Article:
Mocha Dad in the Middle East

The past few days have been quite an adventure. I finally got a patch job done on my roof to repair the damage done by Hurricane Ike. After the roofers were done, I had to catch a flight to Dubai on my way to Iraq. The flight was 16 hours long, but it wasn’t too bad because I was able to sleep for a few hours.

When I landed in Dubai, I head straight to the hotel. Dubai is one of the seven emirates and the largest city in the United Arab Emirates (UAE). It is located along the southern coast of the Persian Gulf on the Arabian Peninsula. The city of Dubai is sometimes called “Dubai city” to distinguish it from the emirate. It has quickly grown into one of the world’s major financial centers and tourist destinations. If you visit, be prepared for stifling heat and humidity. The city rests in the middle of the Arabian Desert.

I didn’t have much time to tour the city because I had to catch an early flight to Baghdad. Besides, Ramadan was in full effect so nothing was open until sunset. When the sun went down, I took a short walk around the block. People were flocking to the streets to get to their post-fast feasts and parties. I noticed many men dressed elegantly in their pristine Dishdashahs and 3-piece head cover. The bottom piece of this head covering is a white cap that is sometimes filled with holes. This cap, called Thagiyah, is used to hold the hair in place. On top of the Thagiyah is a white, scarf-like head cover called Gutrah. These head covers protect the head from direct sunlight and can be used to cover the mouth and the nose during sand storms or cold weather. On top of the Thagiyah and the Gutrah is the Ogal, which is a black band surrounding the top of the head to hold everything else in place.

As I walked along I also noticed several nicely dressed women. A few of them were checking me out and smiling. I thought that Mocha Dad had it going on until I realized that these women were prostitutes. They were very aggressive and kept propositioning me by asking, “You want a lady?” I politely refused each time and hurried back to my hotel. I was surprised to see so many prostitutes in an Islamic country, but Dubai is just like any other big city with all of the vices.

I tired to sleep at the hotel, but I couldn’t so I watched some of the local TV shows. Of course, I could not understand what the actors were saying but the shows were entertaining. At 3 a.m., the driver came to take me to the airport. The flight to Iraq was two hours long. I stayed wake the whole time because I was a bit anxious about going into a war zone.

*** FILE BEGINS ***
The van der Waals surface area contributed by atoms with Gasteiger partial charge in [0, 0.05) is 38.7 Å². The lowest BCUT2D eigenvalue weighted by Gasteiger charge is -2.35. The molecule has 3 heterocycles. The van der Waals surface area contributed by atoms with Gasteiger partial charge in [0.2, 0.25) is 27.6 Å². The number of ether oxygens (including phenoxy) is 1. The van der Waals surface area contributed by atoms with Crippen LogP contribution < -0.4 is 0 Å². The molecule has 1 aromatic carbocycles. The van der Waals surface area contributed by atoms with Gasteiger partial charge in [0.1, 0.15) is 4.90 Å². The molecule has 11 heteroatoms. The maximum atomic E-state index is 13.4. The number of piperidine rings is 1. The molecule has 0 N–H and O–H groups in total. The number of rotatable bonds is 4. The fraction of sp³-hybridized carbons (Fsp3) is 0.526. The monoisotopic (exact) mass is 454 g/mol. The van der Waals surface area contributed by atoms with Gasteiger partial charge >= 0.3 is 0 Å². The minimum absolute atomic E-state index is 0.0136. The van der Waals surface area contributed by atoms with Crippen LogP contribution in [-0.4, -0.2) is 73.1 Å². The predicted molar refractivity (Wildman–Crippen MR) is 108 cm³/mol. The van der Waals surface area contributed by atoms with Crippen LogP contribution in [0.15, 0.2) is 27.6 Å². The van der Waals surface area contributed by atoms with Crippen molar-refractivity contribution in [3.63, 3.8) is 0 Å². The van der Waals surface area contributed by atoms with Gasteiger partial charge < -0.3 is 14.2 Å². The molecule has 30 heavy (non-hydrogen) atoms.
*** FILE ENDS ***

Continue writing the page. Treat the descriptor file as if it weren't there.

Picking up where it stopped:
I got off the plane and was greeted by more intense heat. The whole city is covered in a film of dust because it is often besieged by fierce sandstorms.

When I got through immigration, I met my driver who escorted me to an armored vehicle and whisked me off down the road. I was a bit nervous as we left the airport and got on the highway. Thoughts of IEDs and car bombs filled my mind. Traffic was light and my driver intimidated the other cars enough that they moved out of his way. We encountered a few checkpoints along the way. Some were manned by Iraqi and others by US forces. I felt much more comfortable at the US checkpoints. Something about the Iraqi soldiers with M-16s unnerved me a bit.

We finally made it to the base where I was assigned my living quarters and work area. My living quarters was furnished with a bed, desk, TV, toiletries, helmet and flak vest. I hoped I wouldn’t have to use the last two items. Attacks have subsided significantly since April – a trend I hoped would continue.

I was exhausted and was yearning for rest since I hadn’t slept in over 24 hours. Before I went to sleep, my colleagues insisted that I see Suddam Hussein’s opulent main palace. Although he was a madman, Saddam knew how to enjoy the finer things in life.

I finally got back to my quarters to get some rest so I could recover from jet lag and get ready for the remainder of my trip. I will post whenever I can, but I will be in some remote locations so my posting will be sporadic.

Stay Strong,
Mocha Dad

About author

Frederick J. Goodall

Frederick J. Goodall is the founder of Mocha Dad – a parenting website focused on fatherhood. He is passionate about parenting and helping men to be great dads, husbands, and role models. You can contact him at fjgoodall@mochadad.com or on Twitter at http://www.twitter.com/mochadad